On Saturday in Charlottesville, Virginia, unapologetic racists marched in the face of local and national opposition. They carried torches and chanted racist slogans like “Blood and soil” and “Jews will not replace us.” Our correspondent Nathan Guttman, a seasoned political journalist, was shaken by the experience of covering it.
To this our president responded by condemning what he called an “egregious display of hatred, bigotry and violence on many sides.”
Let us be clear: Hatred and violence has appeared not on many sides, but on one side.
Contrary to the words of the president, the hatred, bigotry and and violence come from the side of those who wear white hoods and chant anti-Semitic slogans. The hatred and violence come from those who deliberately drive cars into groups of counter-protesters. The hatred and violence comes from those who constantly spew racism on social media, those who repeatedly picture Jewish journalists in gas ovens and those who threaten with rape women who stand up for their beliefs on Twitter.
These sad individuals and groups, commonly known as the “alt-right,” are a dangerous minority. Their hateful practices, speeches and ideologies need to be called out and opposed.
But even they are not the real threat.
The real threat is that the moral majority of this country will not be heard. That the very institutions of the republic that safeguard freedom of speech and peaceful assembly are themselves being trolled. The real threat is that the good, decent folk of America who might not be affected directly by this public rise of American white supremacy will not put their bodies and names on the line to say “This is wrong.”
Already the commander in chief has looked at an American city in the 21st-century where racists chanted Nazi slogans and, seemingly, deliberately killed a peaceable demonstrator, and he has refused to condemn either their ideology or their actions.
“Government of the people, by the people, for the people” is the great promise that America has held up in the face of monarchs and despots. When a branch or two of government swerves or threatens to swerve from its responsibilities, it’s crucial that the people — of whatever political belief — stand up to demand what’s right.
Today, that means to face up to the social media bullies, the street racists, the purveyors of fake news and those who benefit from the politics of fear. And to say enough with this hate and division.
The time to stand up is now. The millions who marched for women’s rights need to show that, rather than the solidarity of a single day, that was the beginning of a mass political demonstration for basic political decency. This is no time to be a bystander.
Facebook, Google and Twitter need to take further steps to prevent the dissemination of hate speech, racist lies and libels, rather than hiding behind the First Amendment and their share price.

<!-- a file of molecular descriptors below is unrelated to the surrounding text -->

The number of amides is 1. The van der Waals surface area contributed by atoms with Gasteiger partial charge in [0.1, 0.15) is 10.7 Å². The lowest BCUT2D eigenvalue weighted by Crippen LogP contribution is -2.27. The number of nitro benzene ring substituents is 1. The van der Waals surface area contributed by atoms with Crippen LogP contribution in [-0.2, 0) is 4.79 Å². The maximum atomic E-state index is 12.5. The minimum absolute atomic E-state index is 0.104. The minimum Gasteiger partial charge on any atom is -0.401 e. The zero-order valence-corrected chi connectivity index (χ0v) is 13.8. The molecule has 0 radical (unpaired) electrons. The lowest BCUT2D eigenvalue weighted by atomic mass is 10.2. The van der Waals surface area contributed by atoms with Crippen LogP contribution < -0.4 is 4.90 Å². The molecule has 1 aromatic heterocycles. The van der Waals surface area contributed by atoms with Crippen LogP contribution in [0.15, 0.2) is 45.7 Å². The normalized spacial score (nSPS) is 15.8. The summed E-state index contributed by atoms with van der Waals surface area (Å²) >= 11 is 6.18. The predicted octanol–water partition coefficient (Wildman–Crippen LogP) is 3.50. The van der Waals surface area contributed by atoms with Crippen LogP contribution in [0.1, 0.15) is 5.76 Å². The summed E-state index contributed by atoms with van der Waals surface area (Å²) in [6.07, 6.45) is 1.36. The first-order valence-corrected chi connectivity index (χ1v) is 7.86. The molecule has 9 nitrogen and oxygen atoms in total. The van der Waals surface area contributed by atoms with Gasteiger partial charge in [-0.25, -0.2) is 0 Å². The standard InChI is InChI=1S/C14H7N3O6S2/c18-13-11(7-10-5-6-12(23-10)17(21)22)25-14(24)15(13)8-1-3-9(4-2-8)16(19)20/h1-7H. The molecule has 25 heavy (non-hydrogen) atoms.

When the Black Shirts tried to march in London’s East End they were met and stopped by the anti-fascists at Cable Street. When the neo-Nazis tried to march in Skokie, Illinois, in 1977 they were met with legal and social protests that stopped them marching there.
Charlottesville can — and must — be as legendary in the fight against our current “alt-right” racists.
The Forward, the Anti-Defamation League and The New York Times have all documented the rising tide of racism and its ties to the Trump campaign and then the Trump White House. Today we saw white supremacists holding up their arms in the Nazi salute, saying, “Heil Trump.” The explicit fanning of bigotry and anti-Semitism by a president with Jewish grandchildren is abhorrent, but this is not Nazi Germany.
It is about the United States of America, home to millions of Jews and people of color. Something unacceptable happened today, and we must unite against it and hold our leaders — but more important, ourselves — accountable.
Democracy means, literally, people power. Hundreds of millions of people in this country may disagree on the details of how to take this country forward, but nevertheless believe, along with President Washington, that we should give to bigotry “no sanction, to persecution no assistance.
To those people, I say march loudly and peacefully in the streets for as long as it takes. We applaud those who went to Charlottesville to speak out against the neo-Nazis, because that’s the right way to counter their vile ideologies. Put your bodies on the line, not just your email address on a petition.
Demand that the private corporations that run search engines and social media platforms are held accountable for the hate speech they promote.
Make it clear that, like the governor of Virginia and the mayor of Charlottesville, white supremacist behavior and ideology are unacceptable.
And, most important, make it clear that elected politicians must condemn hatred and bigotry when it appears in their constituency. Read what was said in Virginia by the “alt-right” and then make sure your representatives — no matter what party you or they are from — condemn it on behalf of your constituency in the name of human decency.
This country belongs to Americans of all colors and creeds. We cannot allow the faction that marched under the banner of hate in Charlottesville to steal it.
Dan Friedman is the executive editor of the Forward.